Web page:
When the police are called because of a domestic violence dispute, you can count on things getting out of your control. The laws of the State of Florida and the policies of police agencies presume that when a couple gets into a fight, violence ensues. In order to avoid any violence from occurring after they leave, the police will usually arrest one of the parties and let them cool off in jail. Unfortunately, that’s not where the story ends. Read more..Tags: domestic violence
When a person is arrested or charged with a crime, the law requires that the person is given a trial within a reasonable period of time. This is known as the right to a speedy trial. This is a fundamental constitutional right that is codified in Florida law. If not for this important right, the government could arrest or charge someone on flimsy facts, but still hold the person in jail while indefinitely delaying the requirement of proving the charge beyond a reasonable doubt at trial. The effect would be to allow the government to leave charged individuals to languish, while the government is under no time constraint to act. Read more..Tags: Florida, speedy trial
A Prenuptial or Premarital Agreement is a written contract created by two individuals who plan to be married. While you may have the best hopes for your future, it is not a bad idea to consider protecting your assets. The cost and time of preparing a premarital agreement is substantially far less than that of divorce litigation. Remember, just because you are prepared for the worst does not mean the worst will happen. Read more..Tags: agreement, premarital, prenup, prenuptial, prenuptial agreement
So, you have decided your marriage has come to an end. When I speak to people who are contemplating filing for divorce, there is one question that is always asked: How long does it take to get divorced?
Well, it depends. Read more..Tags: dissolution of marriage, Divorce
“Your rights” are what are commonly known as Miranda Warnings, named after a supreme court case, Miranda v. Arizona. If a person is in custody and interrogated by or on behalf of law enforcement, this is known as a custodial interrogation. Custody is many things, but it is obviously when you have been arrested. Interrogation is many things, but it is clearly when an officer asks you to give information about what happened. If an officer wants to conduct a custodial interrogation, Read more..Tags: Mark Longwell, miranda, rights, warnings
If you or someone you know has a criminal record it can be difficult to find a nice place to live, a decent job, or even get a loan. In today’s world, employers, landlords, and businesses administer background checks on potential employees, tenants, and even customers to ensure quality candidates are obtained. The expungement or sealing of a criminal act may help you get a second chance at life.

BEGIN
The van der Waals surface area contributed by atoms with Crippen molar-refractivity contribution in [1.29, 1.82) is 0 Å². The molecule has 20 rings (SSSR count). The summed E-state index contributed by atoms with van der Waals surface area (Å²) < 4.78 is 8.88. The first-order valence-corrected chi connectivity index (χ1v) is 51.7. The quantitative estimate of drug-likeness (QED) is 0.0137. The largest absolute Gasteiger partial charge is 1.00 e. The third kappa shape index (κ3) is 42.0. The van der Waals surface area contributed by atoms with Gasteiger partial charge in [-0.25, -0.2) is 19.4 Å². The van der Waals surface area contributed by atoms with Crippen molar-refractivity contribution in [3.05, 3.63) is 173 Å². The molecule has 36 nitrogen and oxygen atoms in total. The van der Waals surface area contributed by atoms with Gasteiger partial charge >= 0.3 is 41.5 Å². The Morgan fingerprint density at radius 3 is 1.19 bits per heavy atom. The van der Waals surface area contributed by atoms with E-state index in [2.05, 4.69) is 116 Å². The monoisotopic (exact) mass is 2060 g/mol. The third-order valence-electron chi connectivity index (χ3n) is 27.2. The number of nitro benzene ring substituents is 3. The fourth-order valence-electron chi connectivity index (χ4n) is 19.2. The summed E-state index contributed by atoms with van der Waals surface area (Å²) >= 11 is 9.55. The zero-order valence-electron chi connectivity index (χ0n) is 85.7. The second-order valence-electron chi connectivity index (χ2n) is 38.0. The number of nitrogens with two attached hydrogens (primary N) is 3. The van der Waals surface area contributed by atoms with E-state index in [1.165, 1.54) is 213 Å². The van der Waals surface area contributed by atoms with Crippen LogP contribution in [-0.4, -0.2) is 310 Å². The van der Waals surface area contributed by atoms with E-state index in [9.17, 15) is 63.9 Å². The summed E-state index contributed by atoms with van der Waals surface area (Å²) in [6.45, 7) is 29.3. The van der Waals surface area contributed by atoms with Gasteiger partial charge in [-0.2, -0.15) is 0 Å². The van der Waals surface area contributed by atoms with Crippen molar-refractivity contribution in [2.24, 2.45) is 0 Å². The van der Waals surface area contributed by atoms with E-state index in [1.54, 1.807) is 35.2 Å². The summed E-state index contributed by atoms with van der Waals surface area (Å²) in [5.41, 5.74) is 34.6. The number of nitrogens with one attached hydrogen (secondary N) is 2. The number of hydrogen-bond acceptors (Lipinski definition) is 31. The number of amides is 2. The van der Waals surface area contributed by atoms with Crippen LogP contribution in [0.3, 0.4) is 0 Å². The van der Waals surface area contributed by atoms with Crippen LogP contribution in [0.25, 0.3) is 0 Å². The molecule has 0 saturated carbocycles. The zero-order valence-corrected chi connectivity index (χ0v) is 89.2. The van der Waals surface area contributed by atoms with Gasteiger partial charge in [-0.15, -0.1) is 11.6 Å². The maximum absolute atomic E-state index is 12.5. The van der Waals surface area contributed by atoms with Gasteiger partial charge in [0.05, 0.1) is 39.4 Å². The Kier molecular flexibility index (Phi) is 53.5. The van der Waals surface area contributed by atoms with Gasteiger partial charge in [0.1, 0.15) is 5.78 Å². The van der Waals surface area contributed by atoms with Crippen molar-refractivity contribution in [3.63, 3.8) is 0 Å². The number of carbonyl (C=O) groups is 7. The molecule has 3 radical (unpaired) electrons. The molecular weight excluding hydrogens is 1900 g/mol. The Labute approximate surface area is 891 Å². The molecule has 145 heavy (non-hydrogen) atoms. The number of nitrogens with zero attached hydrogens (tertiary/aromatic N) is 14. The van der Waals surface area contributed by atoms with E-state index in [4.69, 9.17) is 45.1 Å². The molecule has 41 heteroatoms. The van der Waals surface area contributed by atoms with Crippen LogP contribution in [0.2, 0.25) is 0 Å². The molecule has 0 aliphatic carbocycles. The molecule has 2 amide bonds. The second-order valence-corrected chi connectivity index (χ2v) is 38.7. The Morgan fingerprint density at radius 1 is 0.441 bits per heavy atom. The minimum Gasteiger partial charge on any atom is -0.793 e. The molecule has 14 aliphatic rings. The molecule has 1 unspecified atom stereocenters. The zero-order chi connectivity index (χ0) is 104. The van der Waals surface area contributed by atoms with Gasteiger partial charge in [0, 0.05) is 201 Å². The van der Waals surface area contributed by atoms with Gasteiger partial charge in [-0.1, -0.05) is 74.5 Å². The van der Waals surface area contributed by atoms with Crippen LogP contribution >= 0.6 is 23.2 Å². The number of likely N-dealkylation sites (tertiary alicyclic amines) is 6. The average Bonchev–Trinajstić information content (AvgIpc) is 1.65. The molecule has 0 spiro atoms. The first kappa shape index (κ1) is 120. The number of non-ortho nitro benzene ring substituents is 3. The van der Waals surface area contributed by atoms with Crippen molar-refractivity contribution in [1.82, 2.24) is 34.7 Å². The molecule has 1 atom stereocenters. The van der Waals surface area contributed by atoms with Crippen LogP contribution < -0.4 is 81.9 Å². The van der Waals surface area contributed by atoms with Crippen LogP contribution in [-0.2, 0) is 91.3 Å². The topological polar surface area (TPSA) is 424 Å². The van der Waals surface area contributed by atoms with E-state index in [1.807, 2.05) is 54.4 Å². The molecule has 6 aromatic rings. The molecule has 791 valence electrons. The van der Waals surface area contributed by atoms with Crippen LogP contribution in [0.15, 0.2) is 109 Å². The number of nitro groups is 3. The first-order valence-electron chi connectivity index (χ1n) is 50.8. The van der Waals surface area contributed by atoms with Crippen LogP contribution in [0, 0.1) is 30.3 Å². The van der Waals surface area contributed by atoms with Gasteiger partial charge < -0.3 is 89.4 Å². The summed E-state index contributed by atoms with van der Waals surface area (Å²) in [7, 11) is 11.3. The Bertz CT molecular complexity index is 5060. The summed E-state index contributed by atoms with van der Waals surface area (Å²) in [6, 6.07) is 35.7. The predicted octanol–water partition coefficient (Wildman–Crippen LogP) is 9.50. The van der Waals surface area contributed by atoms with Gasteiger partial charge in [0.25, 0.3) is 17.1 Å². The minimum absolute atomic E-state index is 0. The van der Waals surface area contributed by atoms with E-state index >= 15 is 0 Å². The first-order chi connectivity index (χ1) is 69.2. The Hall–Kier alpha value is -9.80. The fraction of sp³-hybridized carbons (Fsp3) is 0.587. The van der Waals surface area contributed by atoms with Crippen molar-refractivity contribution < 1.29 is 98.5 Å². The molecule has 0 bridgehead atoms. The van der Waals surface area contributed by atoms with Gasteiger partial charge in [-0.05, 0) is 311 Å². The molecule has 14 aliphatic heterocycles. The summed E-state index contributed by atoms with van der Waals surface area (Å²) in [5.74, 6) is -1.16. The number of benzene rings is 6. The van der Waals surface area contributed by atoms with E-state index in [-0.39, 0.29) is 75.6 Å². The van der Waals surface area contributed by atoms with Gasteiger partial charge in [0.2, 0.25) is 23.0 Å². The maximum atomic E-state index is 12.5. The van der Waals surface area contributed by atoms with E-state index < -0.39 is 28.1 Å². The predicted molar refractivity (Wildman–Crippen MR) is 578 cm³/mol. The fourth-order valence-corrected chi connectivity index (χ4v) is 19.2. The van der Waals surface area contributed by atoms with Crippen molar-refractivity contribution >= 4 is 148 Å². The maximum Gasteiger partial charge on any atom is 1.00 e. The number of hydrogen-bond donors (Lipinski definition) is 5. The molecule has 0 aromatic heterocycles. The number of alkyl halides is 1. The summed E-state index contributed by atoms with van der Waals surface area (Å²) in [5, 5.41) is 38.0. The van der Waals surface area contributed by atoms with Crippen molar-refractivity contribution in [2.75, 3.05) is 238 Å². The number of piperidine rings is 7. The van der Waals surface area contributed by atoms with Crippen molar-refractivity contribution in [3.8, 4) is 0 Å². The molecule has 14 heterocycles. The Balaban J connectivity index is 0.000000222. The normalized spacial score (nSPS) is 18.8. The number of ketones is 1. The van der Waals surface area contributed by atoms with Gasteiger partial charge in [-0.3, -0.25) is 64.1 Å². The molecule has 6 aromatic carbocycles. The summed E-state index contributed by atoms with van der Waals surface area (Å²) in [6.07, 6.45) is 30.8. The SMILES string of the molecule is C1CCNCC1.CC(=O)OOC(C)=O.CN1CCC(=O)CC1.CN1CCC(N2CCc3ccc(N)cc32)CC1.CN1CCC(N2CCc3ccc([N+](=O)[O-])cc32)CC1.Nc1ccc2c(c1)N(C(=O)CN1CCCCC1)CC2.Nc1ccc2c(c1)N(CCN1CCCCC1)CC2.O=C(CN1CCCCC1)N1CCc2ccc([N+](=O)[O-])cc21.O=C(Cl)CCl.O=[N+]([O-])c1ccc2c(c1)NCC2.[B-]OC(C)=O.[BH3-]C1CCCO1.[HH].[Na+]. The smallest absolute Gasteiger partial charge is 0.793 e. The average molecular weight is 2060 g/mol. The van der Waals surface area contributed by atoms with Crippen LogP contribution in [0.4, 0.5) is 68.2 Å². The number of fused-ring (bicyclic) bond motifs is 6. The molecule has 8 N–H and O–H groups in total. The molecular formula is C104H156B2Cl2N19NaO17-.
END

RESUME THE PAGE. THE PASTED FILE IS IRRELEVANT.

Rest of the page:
What is the difference between expungement and the sealing of a criminal record?
There is a difference between expungement and the sealing of a record. In most basic terms, having your record expunged, completely removes the criminal accusation from your record like a legal eraser. Notice the use of the word “accusation.” Read more..
Clients often fear that if the attorney representing them knows all of the negative facts of the case, it would cause the attorney to judge the client and perhaps be disappointed with the client. Many times the client believes that since negative facts cannot help the case, they do not need to be disclosed to the attorney. NOTHING COULD BE FURTHER FROM THE TRUTH. Read more..Tags: attorney, confidentiality, full disclosure, lawyer
Knowing your rights when confronted by the police is the first step to protecting your freedom. Police officers are charged with maintaining order and enforcing the law. Unfortunately, these same officers may at times disregard your constitutional rights to be free from unreasonable searches and seizures of your persons and effects, your home, and your car. The following are the basic rights that you should be aware of when confronted by the police.
Florida recognizes three types’ levels of police encounters. The three levels are: Read more..Tags: confronted, constitutional, pulled over, rights
My wife has a distrust of police officers that stems from an incident that happened when she was in high school. Driving home from school one day, police officers pulled her over, searched her and her vehicle for no reason. They told her afterwards that a classmate of hers was a drug dealer, and they were protecting her. No matter what their true intentions were, her rights were violated, and she was illegally searched. Had she understood her constitutional rights, she could have stopped them.
There are two separate ways a police officer can search you or your property. One is with a search warrant, the other is without. Understanding your rights is the best way to protect Read more..Tags: constitutional rights, illegal, police, search, seizure, warrant
In part I of this series on Search and Seizure law we covered the basic elements of the Fourth Amendment and protecting your privacy. Remember the Fourth Amendment provides “the right of the people to be secure in their persons, houses, paper, and effects, against unreasonable searches and seizures, shall not be violated, and no Warrants shall issue, but upon probable cause, supported by Oath or affirmation, and particularly describing the place to be searched, and the persons or things to be seized.” Read more..Tags: 4th, amendment, fourth, privacy, search, seizure